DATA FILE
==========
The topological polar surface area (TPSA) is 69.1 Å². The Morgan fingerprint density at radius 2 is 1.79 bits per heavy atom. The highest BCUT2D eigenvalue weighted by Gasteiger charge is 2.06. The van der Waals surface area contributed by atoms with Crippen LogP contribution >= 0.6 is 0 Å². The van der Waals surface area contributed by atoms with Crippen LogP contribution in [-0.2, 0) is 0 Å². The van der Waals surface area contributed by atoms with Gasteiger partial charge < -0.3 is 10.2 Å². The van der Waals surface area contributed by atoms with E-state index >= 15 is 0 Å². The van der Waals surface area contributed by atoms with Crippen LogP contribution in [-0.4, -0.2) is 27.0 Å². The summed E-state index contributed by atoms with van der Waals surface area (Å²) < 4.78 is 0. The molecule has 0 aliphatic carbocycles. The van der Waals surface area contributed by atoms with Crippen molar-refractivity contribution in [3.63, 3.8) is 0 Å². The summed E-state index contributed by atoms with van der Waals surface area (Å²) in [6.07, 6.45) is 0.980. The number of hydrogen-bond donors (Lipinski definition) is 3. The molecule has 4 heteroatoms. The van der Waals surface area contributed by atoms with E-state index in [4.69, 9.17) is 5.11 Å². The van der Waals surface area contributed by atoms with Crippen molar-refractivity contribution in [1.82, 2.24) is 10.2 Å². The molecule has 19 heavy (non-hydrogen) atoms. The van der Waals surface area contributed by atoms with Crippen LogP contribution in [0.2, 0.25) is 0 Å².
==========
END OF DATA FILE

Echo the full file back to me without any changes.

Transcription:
The topological polar surface area (TPSA) is 69.1 Å². The Morgan fingerprint density at radius 2 is 1.79 bits per heavy atom. The highest BCUT2D eigenvalue weighted by Gasteiger charge is 2.06. The van der Waals surface area contributed by atoms with Crippen LogP contribution >= 0.6 is 0 Å². The van der Waals surface area contributed by atoms with Crippen LogP contribution in [-0.2, 0) is 0 Å². The van der Waals surface area contributed by atoms with Gasteiger partial charge < -0.3 is 10.2 Å². The van der Waals surface area contributed by atoms with E-state index >= 15 is 0 Å². The van der Waals surface area contributed by atoms with Crippen LogP contribution in [-0.4, -0.2) is 27.0 Å². The summed E-state index contributed by atoms with van der Waals surface area (Å²) < 4.78 is 0. The molecule has 0 aliphatic carbocycles. The van der Waals surface area contributed by atoms with Crippen molar-refractivity contribution in [3.63, 3.8) is 0 Å². The summed E-state index contributed by atoms with van der Waals surface area (Å²) in [6.07, 6.45) is 0.980. The number of hydrogen-bond donors (Lipinski definition) is 3. The molecule has 4 heteroatoms. The van der Waals surface area contributed by atoms with E-state index in [4.69, 9.17) is 5.11 Å². The van der Waals surface area contributed by atoms with Crippen molar-refractivity contribution in [1.82, 2.24) is 10.2 Å². The molecule has 19 heavy (non-hydrogen) atoms. The van der Waals surface area contributed by atoms with Crippen LogP contribution in [0.2, 0.25) is 0 Å².